This is also a tale where no one is safe, which makes every one of the six episodes high-stakes. And, though we deep-dive on different individuals in each segment, they are not the sole focus of their titled vignette. In other words, trying to predict this one is a solid challenge and a compliment to adaptor/writer Jason George. His directing team however, Inti Calfat and Dirk Verheye, were a bit less adept. Some of the characters are portrayed a bit, well, extreme. The story attempts to provide reasons for that, but doesn’t always fully succeed. And there are some liberties taken with time and how long certain efforts might take which put some cracks in the foundation. However, generally, it remains fairly true to its choices.

The ensemble, as a whole, is fairly good. Pauline Etienne, Laurent Capelluto (Mr. Nobody), Stefano Cassetti (Rosemary’s Baby), and Mehmet Kurtulus are the strongest and most complicated players. But everyone on the flight has a tale to tell and something to lose.

Ultimately, the first series pays off nicely and has plenty of runway for the next set of installments…assuming they get to continue. I’m certainly hoping they will if they can keep up the intensity and the story so we can answer some of the open questions.

Into the Night

Darling Companion

[3 stars]

Imagine a Hallmark or Lifetime movie on steroids and you’ve got a sense of Darling Companion. It isn’t that it is over-the-top histrionic so much that it is loaded with acting talent for a script that is, well, a TV movie at best. It manages to capture tense but loving relationships, as Lawrence Kasdan (Solo: A Star Wars Story, The Big Chill) has shown he’s capable of, but it was all at the surface.

What I will give him credit for is that while the story revolves around Freeway, the foundling dog, it doesn’t focus on him. It really does spend almost all its time on the humans around him. There are no cutsey dog-reaction moments or inner thoughts. It is about how the arrival of this stray is the catalyst for those around him.

And the cast is a surprising wealth of talent, all of whom could be doing better things, but decided to do this. So take it in for what’s worth. I honestly was dragged into watching it, but wasn’t sorry I did. It isn’t that I don’t like sappy films (god knows, I do) but I really shy away from what I fear will be completely manipulative tales of children or animals with big eyes and forced moments. The Kasdans (as Meg Kasdan co-wrote) managed to avoid that almost entirely and give us a story about people finding themselves and romance in their own ways.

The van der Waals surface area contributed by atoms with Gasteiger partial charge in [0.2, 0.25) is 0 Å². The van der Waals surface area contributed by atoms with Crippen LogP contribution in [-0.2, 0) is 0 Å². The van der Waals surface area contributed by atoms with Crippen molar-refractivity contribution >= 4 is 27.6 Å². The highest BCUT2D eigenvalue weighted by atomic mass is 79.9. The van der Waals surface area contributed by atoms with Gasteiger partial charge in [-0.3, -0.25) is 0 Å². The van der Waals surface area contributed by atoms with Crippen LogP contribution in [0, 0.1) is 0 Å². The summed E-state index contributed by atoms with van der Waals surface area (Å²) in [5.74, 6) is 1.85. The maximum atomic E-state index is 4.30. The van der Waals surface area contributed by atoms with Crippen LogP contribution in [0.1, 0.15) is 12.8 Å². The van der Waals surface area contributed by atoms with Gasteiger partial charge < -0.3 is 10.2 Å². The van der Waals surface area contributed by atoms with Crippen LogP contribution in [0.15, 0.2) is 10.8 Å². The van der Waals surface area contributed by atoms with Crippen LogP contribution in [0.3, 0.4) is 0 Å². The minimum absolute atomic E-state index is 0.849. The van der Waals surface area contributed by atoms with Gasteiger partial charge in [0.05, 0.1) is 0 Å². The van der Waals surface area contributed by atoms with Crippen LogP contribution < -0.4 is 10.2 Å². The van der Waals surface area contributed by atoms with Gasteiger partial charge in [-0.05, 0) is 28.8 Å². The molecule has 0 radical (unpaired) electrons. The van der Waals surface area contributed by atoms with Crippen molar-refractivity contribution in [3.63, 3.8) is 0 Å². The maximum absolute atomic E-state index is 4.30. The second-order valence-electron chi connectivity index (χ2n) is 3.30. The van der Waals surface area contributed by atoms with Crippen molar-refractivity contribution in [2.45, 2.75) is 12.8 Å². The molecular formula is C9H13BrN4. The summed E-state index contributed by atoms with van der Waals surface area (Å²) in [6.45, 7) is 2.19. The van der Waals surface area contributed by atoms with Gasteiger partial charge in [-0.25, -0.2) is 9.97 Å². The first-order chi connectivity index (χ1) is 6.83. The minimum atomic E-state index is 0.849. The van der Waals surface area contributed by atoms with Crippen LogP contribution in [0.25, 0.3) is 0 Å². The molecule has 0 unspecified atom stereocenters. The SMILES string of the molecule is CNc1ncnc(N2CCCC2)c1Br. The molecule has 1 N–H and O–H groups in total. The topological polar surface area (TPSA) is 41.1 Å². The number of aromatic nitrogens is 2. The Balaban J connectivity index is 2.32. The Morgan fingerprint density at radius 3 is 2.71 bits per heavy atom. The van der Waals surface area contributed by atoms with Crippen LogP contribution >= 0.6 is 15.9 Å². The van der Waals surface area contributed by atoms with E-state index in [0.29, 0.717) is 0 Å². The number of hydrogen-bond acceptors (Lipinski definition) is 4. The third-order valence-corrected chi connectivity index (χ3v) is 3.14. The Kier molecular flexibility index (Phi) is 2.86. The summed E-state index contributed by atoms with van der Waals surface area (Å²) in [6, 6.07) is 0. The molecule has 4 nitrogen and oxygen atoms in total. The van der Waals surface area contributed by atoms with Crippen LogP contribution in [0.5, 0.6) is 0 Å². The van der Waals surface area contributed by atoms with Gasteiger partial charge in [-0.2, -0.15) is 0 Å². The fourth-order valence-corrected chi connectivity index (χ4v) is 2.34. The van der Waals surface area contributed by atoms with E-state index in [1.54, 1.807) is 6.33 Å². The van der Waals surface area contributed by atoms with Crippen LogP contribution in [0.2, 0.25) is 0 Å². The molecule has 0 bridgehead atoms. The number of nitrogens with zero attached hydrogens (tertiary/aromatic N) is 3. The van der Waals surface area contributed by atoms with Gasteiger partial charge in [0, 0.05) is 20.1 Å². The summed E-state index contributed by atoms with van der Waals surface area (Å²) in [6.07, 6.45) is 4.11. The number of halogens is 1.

A Separation (Jodaeiye Nader az Simin)

(4 stars)

Asghar Farhadi’s story of family and truth earned every one of its mountain of nominations and wins. I don’t think I’ve ever watched a story where no one tells the truth for almost the entire film, and all for understandable, if sometimes frustrating reasons. There are no simple answers, and even what you think is the truth has layers.

In a tightly delivered performance, Peyman Maadi (6 Underground) drives the story in a brusk but intentional way. Opposite him, Sareh Bayat, Leila Hatami, and Sarina Farhadi provide mirrors and resistance to the world as he knows it, with Shahab Hosseini there to lob firebombs into the mix.

Suffice to say that this family drama is time well spent. It is neither overly light nor overly dramatic. It is life, with moments of shock and banality. It feels real and is a fascinating insight into Iranian culture and courts.

The Swimmer

[3 stars]

This blast from the past about a man swimming home via his neighbor’s pools is actually an unexpected commentary on Hollywood and privilege, and it predates #metoo by about 50 years. Frank Perry (backed silently by Sydney Pollack [Amazing Grace]) were surprisingly, and quietly, subversive in their directing choices.

You know there is something off with Burt Lancaster from the opening moments of the movie. It takes a good part of the film before you know generally what that is (and we never know exactly, though you can guess). We watch his interactions with a slew of recognizable faces as well as a few surprises like Joan Rivers and even Diana Muldaur in one of her few big screen roles. But it is Lancaster who is turned into an object from the outset of the story.